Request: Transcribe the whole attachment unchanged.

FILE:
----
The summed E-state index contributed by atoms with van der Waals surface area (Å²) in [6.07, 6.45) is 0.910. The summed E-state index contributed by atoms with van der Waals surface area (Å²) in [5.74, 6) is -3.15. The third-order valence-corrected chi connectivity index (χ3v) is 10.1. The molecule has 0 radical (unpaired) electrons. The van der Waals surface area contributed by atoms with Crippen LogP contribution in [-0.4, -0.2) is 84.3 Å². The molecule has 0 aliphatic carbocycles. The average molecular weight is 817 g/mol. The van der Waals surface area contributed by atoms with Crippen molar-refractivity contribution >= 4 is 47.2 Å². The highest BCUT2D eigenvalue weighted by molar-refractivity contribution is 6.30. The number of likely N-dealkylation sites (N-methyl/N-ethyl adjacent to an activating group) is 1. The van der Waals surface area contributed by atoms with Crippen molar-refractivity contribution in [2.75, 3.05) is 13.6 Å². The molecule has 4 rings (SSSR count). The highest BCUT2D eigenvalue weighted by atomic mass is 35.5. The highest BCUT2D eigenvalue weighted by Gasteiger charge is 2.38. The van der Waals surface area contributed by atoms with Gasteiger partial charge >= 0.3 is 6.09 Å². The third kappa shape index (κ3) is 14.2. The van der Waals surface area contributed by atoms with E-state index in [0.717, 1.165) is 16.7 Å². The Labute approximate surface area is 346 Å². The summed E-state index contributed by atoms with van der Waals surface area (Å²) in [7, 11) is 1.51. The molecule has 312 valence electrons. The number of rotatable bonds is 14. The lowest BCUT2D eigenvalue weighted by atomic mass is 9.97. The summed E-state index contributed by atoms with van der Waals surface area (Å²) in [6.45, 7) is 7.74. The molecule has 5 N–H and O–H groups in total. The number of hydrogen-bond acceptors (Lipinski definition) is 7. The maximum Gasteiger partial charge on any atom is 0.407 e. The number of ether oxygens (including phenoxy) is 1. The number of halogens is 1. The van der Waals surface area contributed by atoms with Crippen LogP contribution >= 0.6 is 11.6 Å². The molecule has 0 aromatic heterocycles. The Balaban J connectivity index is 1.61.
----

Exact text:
The summed E-state index contributed by atoms with van der Waals surface area (Å²) in [6.07, 6.45) is 0.910. The summed E-state index contributed by atoms with van der Waals surface area (Å²) in [5.74, 6) is -3.15. The third-order valence-corrected chi connectivity index (χ3v) is 10.1. The molecule has 0 radical (unpaired) electrons. The van der Waals surface area contributed by atoms with Crippen LogP contribution in [-0.4, -0.2) is 84.3 Å². The molecule has 0 aliphatic carbocycles. The average molecular weight is 817 g/mol. The van der Waals surface area contributed by atoms with Crippen molar-refractivity contribution >= 4 is 47.2 Å². The highest BCUT2D eigenvalue weighted by molar-refractivity contribution is 6.30. The number of likely N-dealkylation sites (N-methyl/N-ethyl adjacent to an activating group) is 1. The van der Waals surface area contributed by atoms with Crippen molar-refractivity contribution in [2.75, 3.05) is 13.6 Å². The molecule has 4 rings (SSSR count). The highest BCUT2D eigenvalue weighted by atomic mass is 35.5. The highest BCUT2D eigenvalue weighted by Gasteiger charge is 2.38. The van der Waals surface area contributed by atoms with Gasteiger partial charge >= 0.3 is 6.09 Å². The third kappa shape index (κ3) is 14.2. The van der Waals surface area contributed by atoms with E-state index in [0.717, 1.165) is 16.7 Å². The Labute approximate surface area is 346 Å². The summed E-state index contributed by atoms with van der Waals surface area (Å²) in [7, 11) is 1.51. The molecule has 312 valence electrons. The number of rotatable bonds is 14. The lowest BCUT2D eigenvalue weighted by atomic mass is 9.97. The summed E-state index contributed by atoms with van der Waals surface area (Å²) in [6.45, 7) is 7.74. The molecule has 5 N–H and O–H groups in total. The number of hydrogen-bond acceptors (Lipinski definition) is 7. The maximum Gasteiger partial charge on any atom is 0.407 e. The number of ether oxygens (including phenoxy) is 1. The number of halogens is 1. The van der Waals surface area contributed by atoms with Crippen LogP contribution >= 0.6 is 11.6 Å². The molecule has 0 aromatic heterocycles. The Balaban J connectivity index is 1.61.